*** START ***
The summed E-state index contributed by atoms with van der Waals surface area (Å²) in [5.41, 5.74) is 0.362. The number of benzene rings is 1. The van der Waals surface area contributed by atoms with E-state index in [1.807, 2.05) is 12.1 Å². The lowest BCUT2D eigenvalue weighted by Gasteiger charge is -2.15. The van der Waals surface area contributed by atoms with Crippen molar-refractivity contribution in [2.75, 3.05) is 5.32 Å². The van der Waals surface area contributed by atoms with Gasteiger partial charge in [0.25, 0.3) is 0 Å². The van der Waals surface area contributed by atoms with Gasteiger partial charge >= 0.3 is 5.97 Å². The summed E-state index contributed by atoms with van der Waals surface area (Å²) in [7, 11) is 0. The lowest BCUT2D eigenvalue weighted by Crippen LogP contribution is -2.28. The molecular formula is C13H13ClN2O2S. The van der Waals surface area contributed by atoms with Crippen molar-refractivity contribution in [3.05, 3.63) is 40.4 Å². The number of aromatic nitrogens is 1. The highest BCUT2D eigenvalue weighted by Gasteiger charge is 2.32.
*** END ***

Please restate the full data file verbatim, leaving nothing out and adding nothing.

The summed E-state index contributed by atoms with van der Waals surface area (Å²) in [5.41, 5.74) is 0.362. The number of benzene rings is 1. The van der Waals surface area contributed by atoms with E-state index in [1.807, 2.05) is 12.1 Å². The lowest BCUT2D eigenvalue weighted by Gasteiger charge is -2.15. The van der Waals surface area contributed by atoms with Crippen molar-refractivity contribution in [2.75, 3.05) is 5.32 Å². The van der Waals surface area contributed by atoms with Gasteiger partial charge in [0.25, 0.3) is 0 Å². The van der Waals surface area contributed by atoms with Gasteiger partial charge >= 0.3 is 5.97 Å². The summed E-state index contributed by atoms with van der Waals surface area (Å²) in [7, 11) is 0. The lowest BCUT2D eigenvalue weighted by Crippen LogP contribution is -2.28. The molecular formula is C13H13ClN2O2S. The van der Waals surface area contributed by atoms with Crippen molar-refractivity contribution in [3.05, 3.63) is 40.4 Å². The number of aromatic nitrogens is 1. The highest BCUT2D eigenvalue weighted by Gasteiger charge is 2.32.